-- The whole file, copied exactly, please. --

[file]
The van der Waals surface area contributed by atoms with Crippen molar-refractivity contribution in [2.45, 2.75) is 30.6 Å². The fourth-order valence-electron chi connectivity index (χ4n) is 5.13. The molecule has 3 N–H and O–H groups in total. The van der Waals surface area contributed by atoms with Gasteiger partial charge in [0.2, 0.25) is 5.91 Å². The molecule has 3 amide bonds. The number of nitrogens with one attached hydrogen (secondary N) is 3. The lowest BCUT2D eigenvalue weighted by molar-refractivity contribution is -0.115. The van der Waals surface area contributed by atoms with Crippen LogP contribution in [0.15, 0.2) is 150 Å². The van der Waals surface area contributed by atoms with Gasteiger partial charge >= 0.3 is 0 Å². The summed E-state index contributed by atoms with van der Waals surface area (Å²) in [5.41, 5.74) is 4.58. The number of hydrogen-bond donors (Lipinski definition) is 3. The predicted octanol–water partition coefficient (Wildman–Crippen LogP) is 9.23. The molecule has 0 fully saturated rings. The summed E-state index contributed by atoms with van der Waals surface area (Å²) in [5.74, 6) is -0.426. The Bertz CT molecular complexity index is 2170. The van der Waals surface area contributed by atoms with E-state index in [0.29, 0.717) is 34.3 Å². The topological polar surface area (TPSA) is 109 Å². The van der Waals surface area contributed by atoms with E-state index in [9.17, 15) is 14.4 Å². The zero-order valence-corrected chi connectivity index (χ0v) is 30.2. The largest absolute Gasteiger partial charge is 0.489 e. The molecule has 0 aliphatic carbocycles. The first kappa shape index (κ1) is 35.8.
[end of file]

The van der Waals surface area contributed by atoms with Crippen molar-refractivity contribution in [2.45, 2.75) is 30.6 Å². The fourth-order valence-electron chi connectivity index (χ4n) is 5.13. The molecule has 3 N–H and O–H groups in total. The van der Waals surface area contributed by atoms with Gasteiger partial charge in [0.2, 0.25) is 5.91 Å². The molecule has 3 amide bonds. The number of nitrogens with one attached hydrogen (secondary N) is 3. The lowest BCUT2D eigenvalue weighted by molar-refractivity contribution is -0.115. The van der Waals surface area contributed by atoms with Crippen LogP contribution in [0.15, 0.2) is 150 Å². The van der Waals surface area contributed by atoms with Gasteiger partial charge >= 0.3 is 0 Å². The summed E-state index contributed by atoms with van der Waals surface area (Å²) in [5.41, 5.74) is 4.58. The number of hydrogen-bond donors (Lipinski definition) is 3. The predicted octanol–water partition coefficient (Wildman–Crippen LogP) is 9.23. The molecule has 0 fully saturated rings. The summed E-state index contributed by atoms with van der Waals surface area (Å²) in [5.74, 6) is -0.426. The Bertz CT molecular complexity index is 2170. The van der Waals surface area contributed by atoms with E-state index in [0.29, 0.717) is 34.3 Å². The topological polar surface area (TPSA) is 109 Å². The van der Waals surface area contributed by atoms with E-state index in [9.17, 15) is 14.4 Å². The zero-order valence-corrected chi connectivity index (χ0v) is 30.2. The largest absolute Gasteiger partial charge is 0.489 e. The molecule has 0 aliphatic carbocycles. The first kappa shape index (κ1) is 35.8.